As individuals that means social distancing. As individuals that means doing what we can to stay healthy and prepare for a storm. As a nation that means a war-footing to build dedicated treatment wards before they’re required, to protect healthcare professionals before they get sick, to update our testing and diagnostic capabilities before they are swamped … to do everything possible to bolster our healthcare systems BEFORE the need overwhelms the capacity.

Above all, that means calling out our leaders for their corrupt political responses to date, and forcing them through our outcry to adopt an effective virus-fighting policy for OUR benefit, not theirs.

Because a city does not fall just because it is hit hard by a plague. A city falls when its healthcare system is overwhelmed. A city falls when its national government fails to prepare and support its doctors and nurses. A city falls when its government is more concerned with maintaining some bullshit narrative of “Yay, Calm and Competent Control!” than in doing what is politically embarrassing but socially necessary.

That’s EXACTLY what happened in Wuhan. More than 30% of doctors and nurses in Wuhan themselves fell victim to COVID-19, so that the healthcare system stopped being a source of healing but became a source of infection. At which point the Chinese government effectively abandoned the city, shut it off from the rest of the country, placed more than 9 million people under house arrest, and allowed the disease to essentially burn itself out.

And so, Wuhan fell.

The disaster that befell the citizens of Wuhan and so many other cities throughout China is not primarily a virus. The disaster is having a political regime that cares more about maintaining a self-serving narrative of control than it cares about saving the lives of its citizens.

We must prevent that from happening here. From happening anywhere. Yes, containment has failed. But that does NOT mean the war is lost. We can absolutely do better – SO MUCH BETTER – for our citizens than China did for theirs.

And so we must call out the Director-General of the World Health Organization for his corrupt political response to COVID-19, where by continuing to toe the (literal) party line, he sacrifices WHO’s authority and credibility on the altar of China “access”.



As I wrote at the beginning of this EVA, maybe I’m trying to make up for initially underestimating threats posed by the CV, even though I was more worried than almost everyone with whom I communicated on the subject. Consequently, I’ve tried to present a very non-mainstream and, frankly, extremely concerning overview of the situation. But before you accuse me of being a reckless alarmist, you might go to Amazon.com and try to order things like sanitary wipes, survival kits, surgical masks and hand-sanitizers. If you want any, it’s going to be a very long wait.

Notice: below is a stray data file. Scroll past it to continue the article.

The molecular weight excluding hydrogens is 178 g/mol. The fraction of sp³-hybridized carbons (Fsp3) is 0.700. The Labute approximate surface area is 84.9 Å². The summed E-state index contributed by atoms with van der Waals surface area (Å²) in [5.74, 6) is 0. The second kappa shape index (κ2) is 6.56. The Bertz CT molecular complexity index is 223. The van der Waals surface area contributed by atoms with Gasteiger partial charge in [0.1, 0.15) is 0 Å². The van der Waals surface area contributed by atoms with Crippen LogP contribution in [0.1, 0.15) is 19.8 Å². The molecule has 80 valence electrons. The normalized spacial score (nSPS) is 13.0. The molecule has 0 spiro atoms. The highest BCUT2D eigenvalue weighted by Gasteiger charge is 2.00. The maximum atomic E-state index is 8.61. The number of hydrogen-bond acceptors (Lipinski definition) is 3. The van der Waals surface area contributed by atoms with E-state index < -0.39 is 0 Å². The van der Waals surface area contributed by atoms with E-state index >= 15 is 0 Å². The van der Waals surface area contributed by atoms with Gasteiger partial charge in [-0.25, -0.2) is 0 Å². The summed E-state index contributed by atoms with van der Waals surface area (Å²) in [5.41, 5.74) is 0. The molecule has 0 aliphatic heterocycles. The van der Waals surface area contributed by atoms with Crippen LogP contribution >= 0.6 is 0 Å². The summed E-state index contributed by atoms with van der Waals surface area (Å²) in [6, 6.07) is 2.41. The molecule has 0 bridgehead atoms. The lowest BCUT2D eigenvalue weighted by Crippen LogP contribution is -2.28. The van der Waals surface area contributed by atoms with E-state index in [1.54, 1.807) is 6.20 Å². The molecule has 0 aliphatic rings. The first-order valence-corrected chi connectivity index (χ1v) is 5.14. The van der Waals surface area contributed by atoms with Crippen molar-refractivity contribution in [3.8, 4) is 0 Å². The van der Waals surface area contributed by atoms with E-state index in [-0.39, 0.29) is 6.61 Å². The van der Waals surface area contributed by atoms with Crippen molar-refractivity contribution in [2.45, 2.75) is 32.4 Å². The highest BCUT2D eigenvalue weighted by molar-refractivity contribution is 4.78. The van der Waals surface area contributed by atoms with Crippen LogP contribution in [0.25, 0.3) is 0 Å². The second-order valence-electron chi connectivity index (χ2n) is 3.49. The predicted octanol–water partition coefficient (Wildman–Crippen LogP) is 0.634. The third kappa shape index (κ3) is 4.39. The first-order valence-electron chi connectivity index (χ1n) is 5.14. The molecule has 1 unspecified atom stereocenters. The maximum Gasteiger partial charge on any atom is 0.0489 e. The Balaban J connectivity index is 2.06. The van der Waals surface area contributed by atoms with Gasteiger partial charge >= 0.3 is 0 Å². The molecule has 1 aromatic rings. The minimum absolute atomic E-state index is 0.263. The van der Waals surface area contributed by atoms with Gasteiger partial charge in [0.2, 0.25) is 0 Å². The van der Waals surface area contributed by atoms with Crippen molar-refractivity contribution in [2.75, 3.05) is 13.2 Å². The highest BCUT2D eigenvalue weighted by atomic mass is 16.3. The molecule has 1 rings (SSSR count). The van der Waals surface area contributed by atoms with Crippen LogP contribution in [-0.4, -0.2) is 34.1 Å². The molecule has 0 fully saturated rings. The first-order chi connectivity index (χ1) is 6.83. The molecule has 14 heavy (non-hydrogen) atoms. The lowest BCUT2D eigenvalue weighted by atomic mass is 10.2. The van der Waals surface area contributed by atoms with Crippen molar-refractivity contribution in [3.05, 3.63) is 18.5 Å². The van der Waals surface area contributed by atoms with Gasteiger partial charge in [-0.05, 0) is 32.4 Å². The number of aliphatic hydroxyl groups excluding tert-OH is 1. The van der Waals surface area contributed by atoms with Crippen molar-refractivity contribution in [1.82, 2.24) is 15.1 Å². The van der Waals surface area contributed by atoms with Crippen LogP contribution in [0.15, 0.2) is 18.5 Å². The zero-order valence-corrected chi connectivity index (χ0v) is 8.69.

I’ll end this EVA by saying what we all know (though we may forget in the throes of a panic): this too shall pass. It might be as uncomfortable as passing a kidney stone, but humanity will recover from this threat and so will the financial markets. As noted earlier, late spring and early summer should bring significant relief and a rousing rally.

In the meantime, the outbreak may well trigger an actual bear market, something that hasn’t hit US stocks in over a decade. We have been way overdue and the CV, along with rising political uncertainty combined with what could be a precipitous decline in buybacks, all have the potential to end the postponement.

Evergreen has already begun to slowly purchase shares in companies that we believe will survive the CV threat and eventually thrive. We are funding these purchases with proceeds from the many sales we did earlier this year as our concerns about the CV escalated.

However, to reiterate a point from earlier in this missive, many investors are far out over their skis with those aforementioned Crazy Over-Priced Stocks. They have made huge gains in these issues, many with glamorous stories but little, if any, in the way of earnings. The valuations of these, including some stodgy issues that have become darling stocks for some reason (including the maker of a mundane household product that was recently trading at 45 times earnings) are simply absurd. That part of the market is where truly shocking losses are likely to be realized. And unlike some of the blue-chip names that are presently being punished because of exposure to the global economy and its supply chain, most of those might never come back up to where they were trading last week.

There’s temporary risk that hurts near-term market values but ultimately fades. Then there’s lasting risk that leads to permanent loss of capital. Just ask all those folks who were as crazy about dot.com stocks 20 years ago as they have been about the COPS lately.

But for quality companies with a history of strong profitability, we could soon be looking at the best buying opportunity since 2009—at least for those who have the substantial cash reserves to pounce on the bargains. For the fully-invested, momentum-chasing investor—of which there seems to be millions these days—they will be doing well simply to hang on and hope the medical experts quoted at the top of this letter are greatly exaggerating the threat. My money is on the pros—both in medicine and the markets.


DISCLOSURE: This material has been prepared or is distributed solely for informational purposes only and is not a solicitation or an offer to buy any security or instrument or to participate in any trading strategy. Any opinions, recommendations, and assumptions included in this presentation are based upon current market conditions, reflect our judgment as of the date of this presentation, and are subject to change. Past performance is no guarantee of future results. All investments involve risk including the loss of principal. All material presented is compiled from sources believed to be reliable, but accuracy cannot be guaranteed and Evergreen makes no representation as to its accuracy or completeness. Securities highlighted or discussed in this communication are mentioned for illustrative purposes only and are not a recommendation for these securities. Evergreen actively manages client portfolios and securities discussed in this communication may or may not be held in such portfolios at any given time.